Precedence can be overridden by grouping expressions with (), e.g. (1+2)*3.


Parameters are client‐provided values that are substituted into queries before execution. Their names must begin with $ followed by a valid identifier, and their values must be JSON literals of any type (take care to quote strings). Since they are JSON literals they can only contain values, not arbitrary GROQ expressions, and are safe to pass from user input.

For example, the following query may be given parameters such as $type="myType" and $object={"title": "myTitle", "value": 3}:

*[ _type == $type && title == $object.title && value > $object.value ]

6Pipeline Expressions

A pipeline connects a set of expressions via the | (pipe) operator, by passing the array given by the left‐hand operand to the pipeline expressions given by the right‐hand operand and yields its return value. Some expressions have an implicit pipe operator, and thus do not need to be explicitly prefixed by |.

For example, the following query pipeline fetches all documents from the data store, passes them to a filter, then a projection, and finally orders the results:

* | [ _type == "movie" && releaseYear >= 1980] | {
} | order(releaseYear desc, title asc) |

A pipeline expression typically iterates over the array elements and evaluates an expression in the scope of each iterated value (as described in “Attribute Scope” in the Syntax section

6.1Filter Expression

Iterates over the elements of the piped array, evaluates the given boolean expression in the scope of each element, and returns an array of elements for which the expression evaluated to true. The preceding | operator is optional for filters.

For example, the following filter will retain documents of type moviewhere the releaseYear attribute is greater than or equal to 1980:

*[ _type == "movie" && releaseYear >= 1980]

6.2Slice Expression

Returns an array containing the elements of the piped array whose zero‐based indices fall within the range, e.g. * | [2..4] yields elements 3, 4, and 5 from the piped array. The preceding | operator is optional for slices. The range may extend beyond the array bounds.

Negative range endpoints are based at the end of the piped array, so e.g. array[2..-1] yields all elements from the third to the last. If the right endpoint falls before the left endpoint the result is an empty array.

6.3Subscript Expression

Returns the element at the given zero‐based index of the piped array, e.g. * | [2] returns the third element of the piped array, or null if not found. Negative indices are based at the end of the array, e.g. array[-2] yields the second‐to‐last element. The preceding |operator is optional for slices.

6.4Projection Expression

Projections iterate over the elements of the piped array, generate an object of the given form evaluated in the scope of each element, and append it to the output array. The preceding | operator is optional for projections.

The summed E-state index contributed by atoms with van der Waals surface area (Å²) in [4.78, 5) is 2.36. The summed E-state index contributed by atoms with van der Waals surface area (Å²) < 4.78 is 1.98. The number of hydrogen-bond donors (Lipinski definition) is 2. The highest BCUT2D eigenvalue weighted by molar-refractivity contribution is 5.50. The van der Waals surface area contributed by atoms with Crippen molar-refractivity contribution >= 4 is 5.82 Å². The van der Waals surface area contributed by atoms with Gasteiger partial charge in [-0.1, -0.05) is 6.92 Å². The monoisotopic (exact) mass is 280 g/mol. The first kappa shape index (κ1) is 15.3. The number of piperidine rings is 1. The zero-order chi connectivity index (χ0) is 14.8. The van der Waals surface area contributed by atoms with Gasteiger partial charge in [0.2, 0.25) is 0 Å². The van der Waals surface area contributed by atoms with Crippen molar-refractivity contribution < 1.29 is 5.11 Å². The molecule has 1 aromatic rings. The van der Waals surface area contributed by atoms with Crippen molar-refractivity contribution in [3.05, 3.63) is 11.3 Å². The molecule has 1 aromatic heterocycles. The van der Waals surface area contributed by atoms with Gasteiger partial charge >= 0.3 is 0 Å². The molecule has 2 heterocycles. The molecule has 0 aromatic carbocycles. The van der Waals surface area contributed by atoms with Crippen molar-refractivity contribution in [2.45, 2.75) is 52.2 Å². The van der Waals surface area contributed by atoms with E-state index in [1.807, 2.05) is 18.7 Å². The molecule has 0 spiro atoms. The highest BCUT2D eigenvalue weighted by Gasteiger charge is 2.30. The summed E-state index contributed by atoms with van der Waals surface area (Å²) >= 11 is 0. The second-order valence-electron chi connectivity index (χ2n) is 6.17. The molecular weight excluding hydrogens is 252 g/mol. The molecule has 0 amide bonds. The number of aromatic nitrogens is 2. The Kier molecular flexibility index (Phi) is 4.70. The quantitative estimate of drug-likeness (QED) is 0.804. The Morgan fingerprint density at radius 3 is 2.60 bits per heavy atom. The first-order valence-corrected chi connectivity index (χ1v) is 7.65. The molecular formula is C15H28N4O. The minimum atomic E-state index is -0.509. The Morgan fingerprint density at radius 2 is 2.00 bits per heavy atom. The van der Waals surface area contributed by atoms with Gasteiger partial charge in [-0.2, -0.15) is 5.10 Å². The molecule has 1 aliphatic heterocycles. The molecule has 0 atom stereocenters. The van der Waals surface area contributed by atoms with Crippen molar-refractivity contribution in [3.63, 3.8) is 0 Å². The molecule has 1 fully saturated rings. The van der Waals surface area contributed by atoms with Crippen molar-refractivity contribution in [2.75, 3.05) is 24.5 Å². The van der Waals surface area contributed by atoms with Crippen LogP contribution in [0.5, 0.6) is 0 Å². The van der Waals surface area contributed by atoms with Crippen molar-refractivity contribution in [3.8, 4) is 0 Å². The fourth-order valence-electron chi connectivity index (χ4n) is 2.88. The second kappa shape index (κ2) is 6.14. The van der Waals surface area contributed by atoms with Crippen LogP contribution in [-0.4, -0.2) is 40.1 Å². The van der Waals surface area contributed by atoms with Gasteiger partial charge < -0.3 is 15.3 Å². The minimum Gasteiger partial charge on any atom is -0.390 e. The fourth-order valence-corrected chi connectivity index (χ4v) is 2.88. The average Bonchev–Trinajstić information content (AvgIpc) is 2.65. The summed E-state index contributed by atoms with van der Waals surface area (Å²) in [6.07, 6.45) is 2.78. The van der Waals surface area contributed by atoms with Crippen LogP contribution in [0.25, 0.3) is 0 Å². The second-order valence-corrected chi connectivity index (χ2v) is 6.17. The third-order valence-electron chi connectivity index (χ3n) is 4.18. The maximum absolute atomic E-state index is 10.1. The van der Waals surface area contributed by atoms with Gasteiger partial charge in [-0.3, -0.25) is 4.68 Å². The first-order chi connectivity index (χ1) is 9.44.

For example, the projection * | {"key": value} iterates over all documents, and for each document generates an object with a single key key whose value is set to the value of the value attribute of the document, if any.

Attribute values in projections can be arbitrary GROQ expressions, e.g. * | {"name": firstName + " " + lastName}. Any attribute whose value evaluates to null is not included in the projection.

If bare attributes are given in a projection, this inserts the corresponding attribute from the input element in the output object – e.g. the projection {_id, name} is exactly equivalent to {"_id": _id, "name": name}. Bare attributes can also be used with access operators, where the left‐most attribute name is used as the key, e.g. {ref->attribute.array[0]} will result in an object with a ref key containing the specified array element. Other objects can be expanded into the projection with the ...operator. For example, {name,} will take all attributes from the properties object and place them in the root of the projected object along with the root name attribute.

A bare ... is syntactic sugar for ...@, i.e. it inserts all attributes from the currently iterated element into the projection. For example, {..., "key": "value} generates an object with all of the object’s original attributes in addition to the generated key attribute.

If multiple keys with the same name are given, then the latest key wins. The only exception is with the bare ... syntactic sugar mentioned above, which is always evaluated first regardless of its position in the projection. For example, the projection {"name": "someName", ...} will replace the original name attribute of the object, if any.

Since projection values are arbitrary GROQ expressions, nested projections are supported (and encouraged), e.g.:

*[ _type == "book" ]{
  "authors": authors{
    "name": firstName + " " + lastName,

In this case, the nested authors projection takes its input from the authors array, and generates an output array of projected objects as usual. This projection is evaluated in a new scope (as described in “Attribute Scope” in the Syntax section^ operator.